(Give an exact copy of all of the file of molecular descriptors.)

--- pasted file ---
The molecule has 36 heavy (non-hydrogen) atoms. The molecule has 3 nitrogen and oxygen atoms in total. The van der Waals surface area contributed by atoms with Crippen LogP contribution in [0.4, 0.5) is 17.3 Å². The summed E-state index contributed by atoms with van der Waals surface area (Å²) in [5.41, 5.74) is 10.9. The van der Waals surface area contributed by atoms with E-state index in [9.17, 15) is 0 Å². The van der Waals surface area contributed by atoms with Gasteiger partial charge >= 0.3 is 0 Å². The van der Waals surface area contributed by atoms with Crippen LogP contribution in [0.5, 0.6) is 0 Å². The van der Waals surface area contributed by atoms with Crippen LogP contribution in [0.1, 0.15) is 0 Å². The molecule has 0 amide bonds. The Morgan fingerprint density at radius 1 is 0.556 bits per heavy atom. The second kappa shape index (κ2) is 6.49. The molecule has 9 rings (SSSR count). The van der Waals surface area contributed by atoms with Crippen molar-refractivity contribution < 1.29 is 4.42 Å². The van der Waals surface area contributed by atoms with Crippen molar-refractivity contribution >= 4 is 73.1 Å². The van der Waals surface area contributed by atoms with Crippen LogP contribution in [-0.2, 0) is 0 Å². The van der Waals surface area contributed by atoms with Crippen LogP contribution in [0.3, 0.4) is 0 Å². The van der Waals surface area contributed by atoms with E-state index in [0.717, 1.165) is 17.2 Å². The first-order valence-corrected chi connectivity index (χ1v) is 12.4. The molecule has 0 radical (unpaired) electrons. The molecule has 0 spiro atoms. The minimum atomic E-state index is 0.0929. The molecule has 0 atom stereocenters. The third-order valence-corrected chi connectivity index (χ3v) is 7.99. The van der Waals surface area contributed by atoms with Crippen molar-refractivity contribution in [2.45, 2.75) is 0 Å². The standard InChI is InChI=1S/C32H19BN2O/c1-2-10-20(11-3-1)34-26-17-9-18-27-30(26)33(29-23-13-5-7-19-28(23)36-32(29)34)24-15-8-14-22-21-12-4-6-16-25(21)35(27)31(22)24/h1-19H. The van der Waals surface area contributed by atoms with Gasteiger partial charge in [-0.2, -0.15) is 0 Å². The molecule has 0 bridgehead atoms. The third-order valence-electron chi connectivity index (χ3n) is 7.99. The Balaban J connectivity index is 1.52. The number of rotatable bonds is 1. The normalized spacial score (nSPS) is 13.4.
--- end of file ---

The molecule has 36 heavy (non-hydrogen) atoms. The molecule has 3 nitrogen and oxygen atoms in total. The van der Waals surface area contributed by atoms with Crippen LogP contribution in [0.4, 0.5) is 17.3 Å². The summed E-state index contributed by atoms with van der Waals surface area (Å²) in [5.41, 5.74) is 10.9. The van der Waals surface area contributed by atoms with E-state index in [9.17, 15) is 0 Å². The van der Waals surface area contributed by atoms with Gasteiger partial charge >= 0.3 is 0 Å². The van der Waals surface area contributed by atoms with Crippen LogP contribution in [0.5, 0.6) is 0 Å². The van der Waals surface area contributed by atoms with Crippen LogP contribution in [0.1, 0.15) is 0 Å². The molecule has 0 amide bonds. The Morgan fingerprint density at radius 1 is 0.556 bits per heavy atom. The second kappa shape index (κ2) is 6.49. The molecule has 9 rings (SSSR count). The van der Waals surface area contributed by atoms with Crippen molar-refractivity contribution < 1.29 is 4.42 Å². The van der Waals surface area contributed by atoms with Crippen molar-refractivity contribution >= 4 is 73.1 Å². The van der Waals surface area contributed by atoms with Crippen LogP contribution in [-0.2, 0) is 0 Å². The van der Waals surface area contributed by atoms with Crippen LogP contribution in [0.3, 0.4) is 0 Å². The van der Waals surface area contributed by atoms with E-state index in [0.717, 1.165) is 17.2 Å². The first-order valence-corrected chi connectivity index (χ1v) is 12.4. The molecule has 0 radical (unpaired) electrons. The molecule has 0 spiro atoms. The minimum atomic E-state index is 0.0929. The molecule has 0 atom stereocenters. The third-order valence-corrected chi connectivity index (χ3v) is 7.99. The van der Waals surface area contributed by atoms with Crippen molar-refractivity contribution in [2.45, 2.75) is 0 Å². The standard InChI is InChI=1S/C32H19BN2O/c1-2-10-20(11-3-1)34-26-17-9-18-27-30(26)33(29-23-13-5-7-19-28(23)36-32(29)34)24-15-8-14-22-21-12-4-6-16-25(21)35(27)31(22)24/h1-19H. The van der Waals surface area contributed by atoms with Gasteiger partial charge in [-0.2, -0.15) is 0 Å². The molecule has 0 bridgehead atoms. The third-order valence-electron chi connectivity index (χ3n) is 7.99. The Balaban J connectivity index is 1.52. The number of rotatable bonds is 1. The normalized spacial score (nSPS) is 13.4.